A new service named Bark launched recently, and it is designed for parents who are concerned about internet safety of their children. Different from conventional net nanny-variety regulatory applications or other software designed for parental control, Bark strives to maintain a balance between respect for children’s rights for privacy and providing protection from cyberbullying and online predators.
The issue is that, currently, parents have to resort to installing spyware-variety applications that track everything their child does online, or they frequently have to get a hold of their children’s phones and look at their texts, use their kids’ passwords to sign into their accounts, and overall make an enormous physical effort to keep track of the communications and online activity of their kids.
This isn’t an ideal process for kids either, but Bark makes a difference.
How does Bark work?
To enroll in the service, parents have to go online to Bark’s website and sign up, add their children, then collaborate with the kids in connecting their social accounts. The accounts are accessed using OAuth, which means you give the software permission to view and read data from specific accounts. However, it doesn’t mean you authorize Bark to keep the social data in its own servers forever.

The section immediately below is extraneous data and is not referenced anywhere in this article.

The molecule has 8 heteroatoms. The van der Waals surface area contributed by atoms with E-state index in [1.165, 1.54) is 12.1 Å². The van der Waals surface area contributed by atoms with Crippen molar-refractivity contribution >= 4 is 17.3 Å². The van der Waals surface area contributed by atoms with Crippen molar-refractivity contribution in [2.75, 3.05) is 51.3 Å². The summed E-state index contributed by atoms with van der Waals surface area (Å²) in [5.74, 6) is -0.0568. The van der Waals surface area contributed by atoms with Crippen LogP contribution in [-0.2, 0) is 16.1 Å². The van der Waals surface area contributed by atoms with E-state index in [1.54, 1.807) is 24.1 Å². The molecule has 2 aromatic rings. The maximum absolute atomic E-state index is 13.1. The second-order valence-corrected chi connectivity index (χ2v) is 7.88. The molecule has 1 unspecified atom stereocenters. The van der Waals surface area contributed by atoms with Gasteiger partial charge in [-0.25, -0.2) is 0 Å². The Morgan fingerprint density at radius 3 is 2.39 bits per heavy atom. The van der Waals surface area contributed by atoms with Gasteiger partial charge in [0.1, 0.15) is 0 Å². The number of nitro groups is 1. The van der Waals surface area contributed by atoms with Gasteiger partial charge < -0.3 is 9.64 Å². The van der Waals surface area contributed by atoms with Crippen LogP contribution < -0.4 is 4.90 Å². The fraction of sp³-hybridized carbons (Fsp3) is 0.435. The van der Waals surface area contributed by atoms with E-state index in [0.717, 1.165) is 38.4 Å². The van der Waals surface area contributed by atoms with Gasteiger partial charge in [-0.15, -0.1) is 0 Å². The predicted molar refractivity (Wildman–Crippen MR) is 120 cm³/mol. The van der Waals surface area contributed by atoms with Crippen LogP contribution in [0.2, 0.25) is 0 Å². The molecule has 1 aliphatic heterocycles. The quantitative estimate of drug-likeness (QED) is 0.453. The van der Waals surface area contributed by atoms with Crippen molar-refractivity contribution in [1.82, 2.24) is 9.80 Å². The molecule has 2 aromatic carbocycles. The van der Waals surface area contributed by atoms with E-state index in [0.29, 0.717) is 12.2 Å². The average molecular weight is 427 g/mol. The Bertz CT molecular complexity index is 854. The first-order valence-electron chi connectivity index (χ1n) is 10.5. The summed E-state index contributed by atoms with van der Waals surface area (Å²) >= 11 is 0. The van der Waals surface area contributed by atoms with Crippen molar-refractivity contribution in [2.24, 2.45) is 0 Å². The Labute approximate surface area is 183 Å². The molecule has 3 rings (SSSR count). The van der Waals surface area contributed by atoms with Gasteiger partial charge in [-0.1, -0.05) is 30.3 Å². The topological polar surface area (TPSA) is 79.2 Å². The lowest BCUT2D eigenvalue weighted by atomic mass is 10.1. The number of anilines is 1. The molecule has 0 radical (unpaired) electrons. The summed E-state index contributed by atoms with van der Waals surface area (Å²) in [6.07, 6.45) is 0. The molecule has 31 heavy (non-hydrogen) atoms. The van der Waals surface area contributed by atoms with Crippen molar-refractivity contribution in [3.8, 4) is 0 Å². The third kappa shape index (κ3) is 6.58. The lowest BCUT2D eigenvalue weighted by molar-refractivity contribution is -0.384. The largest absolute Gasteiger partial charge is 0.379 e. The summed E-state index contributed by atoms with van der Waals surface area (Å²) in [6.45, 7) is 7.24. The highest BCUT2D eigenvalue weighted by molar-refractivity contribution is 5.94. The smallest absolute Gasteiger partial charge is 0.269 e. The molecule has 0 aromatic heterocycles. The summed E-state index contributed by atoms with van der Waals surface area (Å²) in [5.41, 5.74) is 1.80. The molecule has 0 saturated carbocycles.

At its release, Bark supports the leading social apps and networks, including Instagram, Vine, Tumblr, Facebook, Twitter, Flickr, GroupMe, YouTube, and Google+, along with email accounts on Yahoo, Hotmail, or Gmail. Additionally, in contrast to other parental control products, it also supports MMS and SMS messages on Android and iOS.
Once installed and configured, the service utilizes machine learning methods to search for cases of dangerous activity, such as sexting, cyberbullying, interaction with older strangers who may be grooming the child (like predators online will do) or even signs that there could be concerns regarding mental health like suicidal thoughts or depression.
The technology allows parents to be selective about the alerts they choose to receive and which method they’d like to receive them in, both text and email alerts are offered.
If Bark discovers something that may be questionable, an alert is sent to the parent that contains not only the pertinent conversation, but also where and when it happened as well as recommendations for dealing with the issue in an appropriate way.
Bark is created for children’s safety
Included on Bark’s board of advisors are child psychologists and leading researchers, along with law enforcement authorities who investigate internet cases that involve children. In combination with research conducted by the NIH as well as other sources, Bark tries to steer parents in the right direction for dealing with these concerns.
The system is intelligent also, with the ability to take the context of a conversation into consideration, not just specific keywords. For example, it can differentiate between someone teasingly saying “ugh, I hate you” (for instance, if a child just got a cool new game) and when someone genuinely means it.
What’s also great is Bark is reasonably priced at $9 per month, or $99 yearly, no matter how many children you have.